From using virtual reality to hire employees to Russia (maybe) taking a break from the internet, the past week has…

From using virtual reality to hire employees to Russia (maybe) taking a break from the internet, the past week has seen some interesting news released to the world. Starting out in the UK, Accenture has revealed that it plans to use technologies such as augmented reality and virtual reality to try and up its skills game. The goal is to attract a more diverse pool of talent with new recruitment practices that harness the potential of both these technologies and applicants.

Adrian Love said to ComputerWeekly: “Our approach is designed to level the playing field by ensuring that everyone, no matter their background, colour or gender, is evaluated based on talent alone. And by using technology in a smart way, we can deliver a higher touch human experience to candidates during the moments that matter.”

Moving to the edge, a report from Business Insider Intelligence entitled ‘The Edge Computing Report’ has revealed how advances in edge computing can likely help manage the challenges faced by the healthcare, telecommunications, and automotive industries. The report found that edge computing has the ability to limit the exposure of critical data, enhancing security, and improve transmission efficiency.  Also on Business Insider today is the reveal that Verizon successfully tested edge computing on a live 5G network – a test that saw them reduce their network latency by half. The test required that engineers installed a weight of tech to get started, but it seems the results made it worthwhile.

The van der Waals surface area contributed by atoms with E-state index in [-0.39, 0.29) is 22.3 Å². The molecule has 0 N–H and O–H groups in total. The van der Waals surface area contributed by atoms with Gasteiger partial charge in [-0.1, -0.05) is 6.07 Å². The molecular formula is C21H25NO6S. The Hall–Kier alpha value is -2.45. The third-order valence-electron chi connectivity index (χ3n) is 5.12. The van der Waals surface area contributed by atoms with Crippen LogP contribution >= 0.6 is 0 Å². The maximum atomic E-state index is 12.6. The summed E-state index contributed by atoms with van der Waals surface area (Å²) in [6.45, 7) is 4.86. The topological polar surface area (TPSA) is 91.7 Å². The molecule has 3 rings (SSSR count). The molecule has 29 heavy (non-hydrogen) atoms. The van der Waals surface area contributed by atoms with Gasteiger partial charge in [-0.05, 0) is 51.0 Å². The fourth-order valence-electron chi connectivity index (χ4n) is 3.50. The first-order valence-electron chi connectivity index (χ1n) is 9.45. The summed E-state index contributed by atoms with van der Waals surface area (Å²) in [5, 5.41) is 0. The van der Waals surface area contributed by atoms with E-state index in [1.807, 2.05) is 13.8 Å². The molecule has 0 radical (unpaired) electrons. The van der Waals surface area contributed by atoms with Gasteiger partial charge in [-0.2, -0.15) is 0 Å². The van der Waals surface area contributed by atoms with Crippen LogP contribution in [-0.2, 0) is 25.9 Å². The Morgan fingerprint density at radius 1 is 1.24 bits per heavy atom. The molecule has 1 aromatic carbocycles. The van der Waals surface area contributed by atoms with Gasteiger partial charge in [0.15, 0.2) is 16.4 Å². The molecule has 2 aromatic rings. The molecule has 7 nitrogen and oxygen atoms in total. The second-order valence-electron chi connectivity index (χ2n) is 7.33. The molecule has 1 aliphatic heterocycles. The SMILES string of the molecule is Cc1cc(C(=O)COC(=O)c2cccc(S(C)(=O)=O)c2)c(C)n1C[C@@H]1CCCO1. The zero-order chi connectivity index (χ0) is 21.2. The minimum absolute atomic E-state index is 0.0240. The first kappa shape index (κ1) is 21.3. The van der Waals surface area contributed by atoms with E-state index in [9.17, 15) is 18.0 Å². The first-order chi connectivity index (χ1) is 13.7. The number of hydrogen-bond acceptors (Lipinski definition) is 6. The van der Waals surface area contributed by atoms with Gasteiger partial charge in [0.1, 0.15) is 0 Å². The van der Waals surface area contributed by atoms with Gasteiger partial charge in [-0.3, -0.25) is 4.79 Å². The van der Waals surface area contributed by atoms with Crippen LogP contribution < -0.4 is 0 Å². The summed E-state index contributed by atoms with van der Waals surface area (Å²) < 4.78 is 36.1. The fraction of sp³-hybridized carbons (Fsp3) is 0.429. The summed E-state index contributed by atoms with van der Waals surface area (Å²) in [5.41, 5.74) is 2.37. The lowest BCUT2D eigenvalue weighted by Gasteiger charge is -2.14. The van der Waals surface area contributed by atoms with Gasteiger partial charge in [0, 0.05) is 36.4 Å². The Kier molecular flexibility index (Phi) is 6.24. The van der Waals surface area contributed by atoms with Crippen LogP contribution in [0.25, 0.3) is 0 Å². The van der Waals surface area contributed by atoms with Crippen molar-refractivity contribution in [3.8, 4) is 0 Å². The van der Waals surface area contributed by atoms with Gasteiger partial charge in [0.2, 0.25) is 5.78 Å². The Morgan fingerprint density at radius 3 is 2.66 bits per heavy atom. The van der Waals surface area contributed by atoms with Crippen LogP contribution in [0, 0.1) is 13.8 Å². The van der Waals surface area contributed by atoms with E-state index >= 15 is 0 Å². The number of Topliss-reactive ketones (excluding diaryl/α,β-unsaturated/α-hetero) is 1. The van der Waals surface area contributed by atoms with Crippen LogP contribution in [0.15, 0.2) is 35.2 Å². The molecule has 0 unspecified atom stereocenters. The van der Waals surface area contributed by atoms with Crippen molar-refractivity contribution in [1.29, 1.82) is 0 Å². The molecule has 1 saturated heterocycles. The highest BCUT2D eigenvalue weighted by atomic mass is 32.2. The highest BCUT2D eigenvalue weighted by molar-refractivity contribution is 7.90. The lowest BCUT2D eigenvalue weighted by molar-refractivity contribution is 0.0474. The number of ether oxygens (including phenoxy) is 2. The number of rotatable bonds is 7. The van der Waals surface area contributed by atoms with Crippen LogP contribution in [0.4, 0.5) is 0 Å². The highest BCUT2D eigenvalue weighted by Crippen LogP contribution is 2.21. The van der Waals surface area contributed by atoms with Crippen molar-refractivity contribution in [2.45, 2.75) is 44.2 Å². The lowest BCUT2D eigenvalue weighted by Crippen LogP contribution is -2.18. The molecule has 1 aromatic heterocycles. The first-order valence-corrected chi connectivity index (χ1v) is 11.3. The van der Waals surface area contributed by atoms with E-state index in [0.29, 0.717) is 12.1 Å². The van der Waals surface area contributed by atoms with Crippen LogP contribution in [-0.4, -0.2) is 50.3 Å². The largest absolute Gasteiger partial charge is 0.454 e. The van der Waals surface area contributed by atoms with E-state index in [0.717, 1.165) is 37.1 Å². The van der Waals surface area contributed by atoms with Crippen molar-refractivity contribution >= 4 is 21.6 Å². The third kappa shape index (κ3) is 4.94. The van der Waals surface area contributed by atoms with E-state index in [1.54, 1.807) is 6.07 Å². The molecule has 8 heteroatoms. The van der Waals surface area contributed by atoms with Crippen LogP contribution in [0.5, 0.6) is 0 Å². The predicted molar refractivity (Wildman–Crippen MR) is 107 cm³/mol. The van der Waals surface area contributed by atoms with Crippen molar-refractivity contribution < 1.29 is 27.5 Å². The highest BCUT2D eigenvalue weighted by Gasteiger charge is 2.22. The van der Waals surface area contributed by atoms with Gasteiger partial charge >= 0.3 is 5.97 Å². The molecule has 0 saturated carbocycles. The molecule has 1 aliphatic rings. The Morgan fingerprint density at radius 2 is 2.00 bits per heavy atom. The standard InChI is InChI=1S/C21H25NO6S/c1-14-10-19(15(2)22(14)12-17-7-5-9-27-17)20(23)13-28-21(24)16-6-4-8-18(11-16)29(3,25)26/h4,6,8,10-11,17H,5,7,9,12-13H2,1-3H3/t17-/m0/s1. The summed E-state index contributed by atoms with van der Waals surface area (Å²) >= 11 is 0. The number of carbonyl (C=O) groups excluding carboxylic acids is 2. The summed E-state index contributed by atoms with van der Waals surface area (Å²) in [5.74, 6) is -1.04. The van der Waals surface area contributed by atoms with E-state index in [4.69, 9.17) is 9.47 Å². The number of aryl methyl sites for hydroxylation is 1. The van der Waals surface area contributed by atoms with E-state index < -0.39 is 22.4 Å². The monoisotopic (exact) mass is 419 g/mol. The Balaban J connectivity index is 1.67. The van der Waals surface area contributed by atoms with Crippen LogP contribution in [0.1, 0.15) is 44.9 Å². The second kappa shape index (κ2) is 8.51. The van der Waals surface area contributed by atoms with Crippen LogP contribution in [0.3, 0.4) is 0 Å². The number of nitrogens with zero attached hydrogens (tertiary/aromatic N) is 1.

From the technology that powers business to the skills needed to power the technology, Global Knowledge published a report that revealed the 15 top paying IT certifications of the year. These range from Project Management Professional to Google Cloud Certified Professional Cloud Architect – the latter being the one that garners the highest salary.

Microsoft’s security chief has released a warning – he recommends that those who use Microsoft Internet Explorer as their default web browser are putting their systems at risk. The browser is no longer supported by the company which means it could very well be littered with holes, ripe for the hacking and the phishing. Any organisation still allowing the use of the platform is juggling with security fire.

Also in the news: Apple is about to launch it’s own news subscription service with a Netflix-style membership plan, Russia is apparently about to turn off the internet just to see what happens, South Korea is prying into SNI traffic in another attempt at censoring, and revealed a battery-free, solar AI technology that will likely spur on greater developments in edge AI computing.

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